I’ve been toying with Psychopaths & Phylacteries off and on over the last few months. I’ve been happy with some of the character creation ideas, but not really with the overall engine.
I realized that because for the social footprint I want P&P to slot into, I like Dungeon World’s engine. So, for the moment, I’m fucking with P&P as a Dungeon World hack. And that’s lead me to seriously ponder what’s core to a *Word game, and what’s just common trappings people dig. Here’s the thing: there are people who have been hacking this system for longer than I have, so maybe I’m missing something.
Player moves: moves are key, definitely, but in a loose way. Player moves can be broken down into “[fictional trigger, player-narrated] [mechanical execution] [hard choices, sometimes] [fictional result, player-narrated or GM-narrated]” (I already wrote about this structure long ago.) This is the Otherkind dice mechanic, well refined.
GM moves: these are necessary to the structure of the current games, but I wonder how well it’ll map to a light-hearted game. And this is where I wonder if I like DW, but it’s not necessarily the right fit.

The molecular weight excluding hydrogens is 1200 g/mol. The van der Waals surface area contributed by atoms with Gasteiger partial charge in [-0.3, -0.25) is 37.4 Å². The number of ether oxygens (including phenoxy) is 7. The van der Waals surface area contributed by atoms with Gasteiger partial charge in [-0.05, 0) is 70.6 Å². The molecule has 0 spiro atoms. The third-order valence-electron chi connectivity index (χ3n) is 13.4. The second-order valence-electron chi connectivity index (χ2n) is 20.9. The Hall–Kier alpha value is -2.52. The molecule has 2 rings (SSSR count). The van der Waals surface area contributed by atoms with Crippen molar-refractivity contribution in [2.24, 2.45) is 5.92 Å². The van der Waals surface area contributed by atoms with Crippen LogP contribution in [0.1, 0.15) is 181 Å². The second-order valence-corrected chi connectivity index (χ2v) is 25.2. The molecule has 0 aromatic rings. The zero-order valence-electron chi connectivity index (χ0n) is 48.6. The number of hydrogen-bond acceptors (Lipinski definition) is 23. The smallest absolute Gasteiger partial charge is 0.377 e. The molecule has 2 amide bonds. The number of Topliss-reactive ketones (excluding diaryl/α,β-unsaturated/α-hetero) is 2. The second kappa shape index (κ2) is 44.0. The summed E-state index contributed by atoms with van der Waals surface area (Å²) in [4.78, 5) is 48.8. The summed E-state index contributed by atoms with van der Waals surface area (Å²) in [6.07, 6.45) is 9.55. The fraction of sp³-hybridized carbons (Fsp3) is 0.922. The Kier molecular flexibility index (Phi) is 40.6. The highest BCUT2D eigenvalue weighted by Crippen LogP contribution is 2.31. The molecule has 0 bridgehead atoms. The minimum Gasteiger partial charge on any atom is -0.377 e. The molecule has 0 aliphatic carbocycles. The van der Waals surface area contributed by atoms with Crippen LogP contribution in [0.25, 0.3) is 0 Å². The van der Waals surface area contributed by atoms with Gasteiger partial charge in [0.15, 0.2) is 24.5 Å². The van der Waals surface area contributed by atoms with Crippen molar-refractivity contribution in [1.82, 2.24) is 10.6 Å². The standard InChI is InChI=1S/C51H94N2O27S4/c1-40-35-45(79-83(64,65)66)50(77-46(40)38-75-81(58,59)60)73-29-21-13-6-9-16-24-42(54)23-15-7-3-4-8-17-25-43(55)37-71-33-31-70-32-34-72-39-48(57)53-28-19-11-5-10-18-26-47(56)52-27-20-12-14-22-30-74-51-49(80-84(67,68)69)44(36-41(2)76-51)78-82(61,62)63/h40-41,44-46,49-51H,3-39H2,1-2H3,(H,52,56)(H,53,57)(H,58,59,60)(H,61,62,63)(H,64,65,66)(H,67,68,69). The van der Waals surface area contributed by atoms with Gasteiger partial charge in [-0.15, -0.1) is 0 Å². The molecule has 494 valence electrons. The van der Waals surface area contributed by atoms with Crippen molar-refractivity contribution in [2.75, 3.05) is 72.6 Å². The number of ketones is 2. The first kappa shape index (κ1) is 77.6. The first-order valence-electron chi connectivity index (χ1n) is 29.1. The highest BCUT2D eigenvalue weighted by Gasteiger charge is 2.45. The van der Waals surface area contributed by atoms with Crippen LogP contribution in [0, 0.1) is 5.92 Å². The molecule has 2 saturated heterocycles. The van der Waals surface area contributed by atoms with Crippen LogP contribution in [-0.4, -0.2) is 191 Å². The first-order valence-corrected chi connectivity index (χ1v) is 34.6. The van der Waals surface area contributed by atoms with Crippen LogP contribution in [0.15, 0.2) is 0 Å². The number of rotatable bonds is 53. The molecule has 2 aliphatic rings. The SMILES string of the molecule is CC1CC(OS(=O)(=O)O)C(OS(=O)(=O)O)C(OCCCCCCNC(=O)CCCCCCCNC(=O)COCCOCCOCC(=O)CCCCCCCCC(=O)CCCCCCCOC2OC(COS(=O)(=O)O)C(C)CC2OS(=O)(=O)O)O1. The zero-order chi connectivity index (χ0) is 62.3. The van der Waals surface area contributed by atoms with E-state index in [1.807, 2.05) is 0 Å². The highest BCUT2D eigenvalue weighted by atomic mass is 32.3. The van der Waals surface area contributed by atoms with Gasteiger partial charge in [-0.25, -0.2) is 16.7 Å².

Some smart people have broken down GM moves, including John Harper and Jonathan Walton (who apparently wrote a bit I can’t quickly find about how the first step into a *W hack is to look at what the GM’s moves should model).
The GM not rolling dice: I don’t see this as inherent to the system, though it’s important that the GM never roll for moves. But then, Adam & Sage saw that too, as they shifted monster damage to die rolls.
Playbooks: Here’s where I may diverge from common thought — playbacks aren’t core to the experience. They’re a (if done well) decently presented package of character creation choices, current and future abilities, system-rewarded motivations, and shit like hit points. That they’re all separate, like the playbooks in AW or the classes in DW, is actually a setting component, not a system one.
Advancement: Advancement may not be inherently core, but it’s important to the P&P concept. And if you remove that, you end up with static characters, so perhaps the fundamental idea is core, just its execution may widely vary.
No rerolling: I’m not sure if this is core. It certainly reinforces flavors that Apocalypse World wants to push, and Dungeon World uses it to strong effect, but I wouldn’t say that this is a required element of the engine. That said, if you put any ability to reroll in, you seriously need to examine all of your math and reward choices.
I feel like maybe I’m missing something else. What do you think?